Mick Jagger on the economics of music

…people only made money out of records for a very, very small time. When The Rolling Stones started out, we didn’t make any money out of records because record companies wouldn’t pay you! They didn’t pay anyone!

Then, there was a small period from 1970 to 1997, where people did get paid, and they got paid very handsomely and everyone made money. But now that period has gone.

So if you look at the history of recorded music from 1900 to now, there was a 25 year period where artists did very well, but the rest of the time they didn’t.

Jagger, of course, studied economics at LSE and is known to be a fan of Hayek.  Hat tip goes to Jerry Brito.


He is also the primary datapoint for the observation that economists do it with models.



He was a fan of Hayek while at LSE. That was well before he was paid.

I've heard that Mick-Jagger-Likes-Hayek story before.

At the risk of pooping the party, can anyone show me evidence that it's not apocryphal?

In 100 years the swarm of innovation in the music industry is profitable only for the last quarter. The Jagger short Wave theory of crisis?

I believe that when Jagger was on SNL he mentioned Hayek. I also vaguely remember the interviewer idiotically saying, "That means you're a Keynesian?"

Somebody post a link if you can show what really happened please...

Okay, it looks like there's proof that Jagger likes Hayek. My skepticism was unwarranted.

"There was a war going on, the Nixon thing was happening. Tax was through the roof. It was very difficult. The end of the '60s felt very strained. "

Anybody care to guess what "Nixon thing" was happening at the end of the 1960s?

"I remember it well. Every bit of it!"

Sure you do, Mick. Sure you do.

There is a difference between records and touring. How much do the Stones make on their tours? Or The Boss? Isn't it over $200 million?


Yea, a previous article about Lady Gaga that T Cowen linked to mentioned how much the big acts make from touring. IIRC gaga said that it was b/w 40M-100M for a two year tour cycle.

@Gut: that's very, very witty!

I saw Mick Jagger interviewed on French television a long, long time ago.The journalist told him that someone had written a thesis about him. As Jagger didn't comment, the journalist started explaining what a thesis was.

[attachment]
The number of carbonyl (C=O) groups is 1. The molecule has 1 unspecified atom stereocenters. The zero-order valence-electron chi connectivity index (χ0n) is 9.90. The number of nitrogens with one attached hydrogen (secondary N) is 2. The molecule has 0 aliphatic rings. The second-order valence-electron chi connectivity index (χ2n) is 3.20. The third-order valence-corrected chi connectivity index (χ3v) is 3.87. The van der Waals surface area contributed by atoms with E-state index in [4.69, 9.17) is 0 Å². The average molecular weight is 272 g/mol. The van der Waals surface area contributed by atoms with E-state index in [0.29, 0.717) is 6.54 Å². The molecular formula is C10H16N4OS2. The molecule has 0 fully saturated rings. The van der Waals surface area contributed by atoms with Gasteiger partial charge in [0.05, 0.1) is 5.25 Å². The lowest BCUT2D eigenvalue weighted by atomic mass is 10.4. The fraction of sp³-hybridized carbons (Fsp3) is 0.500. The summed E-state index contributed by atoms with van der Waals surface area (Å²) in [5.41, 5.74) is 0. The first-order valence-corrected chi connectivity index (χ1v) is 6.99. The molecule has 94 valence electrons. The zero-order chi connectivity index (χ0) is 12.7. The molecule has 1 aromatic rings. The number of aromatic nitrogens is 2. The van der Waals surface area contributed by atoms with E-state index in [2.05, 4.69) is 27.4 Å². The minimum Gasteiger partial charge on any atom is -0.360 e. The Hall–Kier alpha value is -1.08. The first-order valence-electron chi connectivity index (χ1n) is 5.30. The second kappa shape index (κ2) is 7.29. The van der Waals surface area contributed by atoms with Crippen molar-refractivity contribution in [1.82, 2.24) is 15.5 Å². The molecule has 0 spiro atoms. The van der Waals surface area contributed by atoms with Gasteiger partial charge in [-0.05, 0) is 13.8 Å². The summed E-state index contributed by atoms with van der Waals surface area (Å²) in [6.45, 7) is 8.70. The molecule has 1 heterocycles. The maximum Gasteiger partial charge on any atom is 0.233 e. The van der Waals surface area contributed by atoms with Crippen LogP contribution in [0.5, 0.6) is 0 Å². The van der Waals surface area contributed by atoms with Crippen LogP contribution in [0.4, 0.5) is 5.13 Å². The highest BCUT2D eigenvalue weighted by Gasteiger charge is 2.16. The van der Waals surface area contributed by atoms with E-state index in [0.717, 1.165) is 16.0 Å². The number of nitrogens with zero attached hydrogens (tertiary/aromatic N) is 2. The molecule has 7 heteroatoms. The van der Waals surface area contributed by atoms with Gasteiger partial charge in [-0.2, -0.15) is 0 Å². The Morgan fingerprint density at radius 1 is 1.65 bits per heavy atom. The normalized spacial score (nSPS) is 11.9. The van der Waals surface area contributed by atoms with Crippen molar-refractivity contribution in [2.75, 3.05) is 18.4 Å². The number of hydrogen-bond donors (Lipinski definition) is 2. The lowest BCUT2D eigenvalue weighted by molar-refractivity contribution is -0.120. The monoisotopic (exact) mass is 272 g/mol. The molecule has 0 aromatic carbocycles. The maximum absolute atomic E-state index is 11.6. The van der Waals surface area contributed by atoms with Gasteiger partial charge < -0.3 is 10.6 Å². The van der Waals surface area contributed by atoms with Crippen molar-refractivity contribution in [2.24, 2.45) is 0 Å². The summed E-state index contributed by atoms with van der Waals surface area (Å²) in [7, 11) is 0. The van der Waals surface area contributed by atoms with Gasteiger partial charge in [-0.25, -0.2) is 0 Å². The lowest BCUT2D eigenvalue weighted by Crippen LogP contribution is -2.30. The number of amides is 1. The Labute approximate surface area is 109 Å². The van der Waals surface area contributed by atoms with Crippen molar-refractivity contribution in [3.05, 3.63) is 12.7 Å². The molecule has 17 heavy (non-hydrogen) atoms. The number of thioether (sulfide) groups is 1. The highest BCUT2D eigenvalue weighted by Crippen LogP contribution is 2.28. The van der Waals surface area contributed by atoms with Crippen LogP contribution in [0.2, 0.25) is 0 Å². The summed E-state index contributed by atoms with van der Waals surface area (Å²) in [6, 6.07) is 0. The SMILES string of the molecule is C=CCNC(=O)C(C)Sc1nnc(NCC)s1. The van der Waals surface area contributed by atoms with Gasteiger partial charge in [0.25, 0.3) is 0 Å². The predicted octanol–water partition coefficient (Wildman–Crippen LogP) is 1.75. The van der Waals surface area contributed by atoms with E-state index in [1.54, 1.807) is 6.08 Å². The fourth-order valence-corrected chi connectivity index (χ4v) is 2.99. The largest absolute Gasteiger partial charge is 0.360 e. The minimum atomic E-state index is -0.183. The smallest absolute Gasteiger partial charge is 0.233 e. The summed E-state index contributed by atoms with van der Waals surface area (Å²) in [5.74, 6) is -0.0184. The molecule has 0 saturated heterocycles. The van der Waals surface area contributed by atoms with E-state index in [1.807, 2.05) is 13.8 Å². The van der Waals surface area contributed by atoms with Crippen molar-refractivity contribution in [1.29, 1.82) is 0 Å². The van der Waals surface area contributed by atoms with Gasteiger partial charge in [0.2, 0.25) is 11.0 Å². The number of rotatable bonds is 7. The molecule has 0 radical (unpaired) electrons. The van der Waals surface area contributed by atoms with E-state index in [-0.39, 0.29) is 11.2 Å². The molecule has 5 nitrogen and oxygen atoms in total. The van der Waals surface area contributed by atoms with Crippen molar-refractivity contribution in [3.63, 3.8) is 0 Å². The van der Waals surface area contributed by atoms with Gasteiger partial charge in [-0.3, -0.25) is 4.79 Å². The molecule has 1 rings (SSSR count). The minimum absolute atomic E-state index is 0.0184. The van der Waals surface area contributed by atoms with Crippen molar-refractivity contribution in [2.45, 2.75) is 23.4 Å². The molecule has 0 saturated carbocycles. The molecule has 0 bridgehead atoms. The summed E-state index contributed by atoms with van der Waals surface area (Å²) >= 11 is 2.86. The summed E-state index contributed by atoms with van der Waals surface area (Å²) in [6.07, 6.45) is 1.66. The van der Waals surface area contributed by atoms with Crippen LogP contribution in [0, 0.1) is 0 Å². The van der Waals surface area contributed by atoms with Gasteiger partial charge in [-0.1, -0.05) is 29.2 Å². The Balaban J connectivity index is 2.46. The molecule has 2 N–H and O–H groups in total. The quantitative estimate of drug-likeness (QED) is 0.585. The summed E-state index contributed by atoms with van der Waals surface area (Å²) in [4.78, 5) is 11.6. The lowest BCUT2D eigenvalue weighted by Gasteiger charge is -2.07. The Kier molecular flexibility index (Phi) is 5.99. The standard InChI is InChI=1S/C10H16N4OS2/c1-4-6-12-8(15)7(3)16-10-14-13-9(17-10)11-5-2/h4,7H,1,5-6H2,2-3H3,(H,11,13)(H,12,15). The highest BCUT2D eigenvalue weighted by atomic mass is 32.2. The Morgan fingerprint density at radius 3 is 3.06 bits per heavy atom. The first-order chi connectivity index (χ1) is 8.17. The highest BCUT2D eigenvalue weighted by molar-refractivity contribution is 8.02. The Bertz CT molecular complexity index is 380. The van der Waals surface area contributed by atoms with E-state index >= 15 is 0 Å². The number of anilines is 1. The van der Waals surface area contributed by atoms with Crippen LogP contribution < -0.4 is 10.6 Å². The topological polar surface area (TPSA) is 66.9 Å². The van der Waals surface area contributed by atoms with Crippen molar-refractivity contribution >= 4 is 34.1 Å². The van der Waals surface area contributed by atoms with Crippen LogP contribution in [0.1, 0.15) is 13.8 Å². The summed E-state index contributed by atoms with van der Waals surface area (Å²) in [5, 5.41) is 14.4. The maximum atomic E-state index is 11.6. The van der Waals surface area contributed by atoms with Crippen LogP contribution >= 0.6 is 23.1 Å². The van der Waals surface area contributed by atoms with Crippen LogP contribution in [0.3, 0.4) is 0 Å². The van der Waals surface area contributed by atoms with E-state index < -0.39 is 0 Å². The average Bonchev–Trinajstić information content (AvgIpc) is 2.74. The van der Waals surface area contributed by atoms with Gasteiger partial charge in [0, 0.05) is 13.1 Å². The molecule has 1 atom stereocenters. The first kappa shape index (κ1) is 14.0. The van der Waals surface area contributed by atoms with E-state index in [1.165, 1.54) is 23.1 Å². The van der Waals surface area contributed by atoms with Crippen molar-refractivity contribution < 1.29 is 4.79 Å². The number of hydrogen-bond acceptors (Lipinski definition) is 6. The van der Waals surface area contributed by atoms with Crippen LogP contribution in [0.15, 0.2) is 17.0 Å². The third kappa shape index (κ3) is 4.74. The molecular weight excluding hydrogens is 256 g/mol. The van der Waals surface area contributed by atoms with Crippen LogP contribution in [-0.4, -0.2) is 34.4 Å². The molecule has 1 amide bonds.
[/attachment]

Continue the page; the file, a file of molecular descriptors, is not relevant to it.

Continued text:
Jagger told him he knew what the word meant,and knew that Ph.D's were written about him, but that he was disappointed that the Sorbonne would allow that.
I have never stopped admiring him for this incredible modesty and the intelligence he displayed throughout the whole interview . I confess that I had snobbishly assumed that a pop-singer could not be especially clever. I was quite wrong.

it should also be noted that most bands don't make money because, well, there just aren't many good bands worth paying to see,etc.

It's not just records. Because he's a songwriter he's made a steady fortune just on that since he was in his twenties(and it continues) and he's always made a fortune from live performances-----neither revenue stream shared with any record company.

libert: "Another possibly apocryphal story about Mick Jagger at LSE: he supposedly rode his motorcycle through the library. And for those who have never been to the LSE library, that would be quite a feat."

Nice try, but the current LSE library building was acquired by the university in 1978, long after Jagger was a student. And they renovated it, producing the spiral staircase that you linked to, in 2001.

I think Zeppelin was one of the first bands to start actually making money from a producer when they pushed Atlantic into actually paying them what they thought they were worth. That fits Jagger's 1970 timeline.

Jagger has also said that, were he not a rock star, he might be a Chaucer scholar.

Record companies really took advantage and probably still do. No wonder the Rolling Stones tour so much because the real money is in the touring. www.sebastianpigott.net

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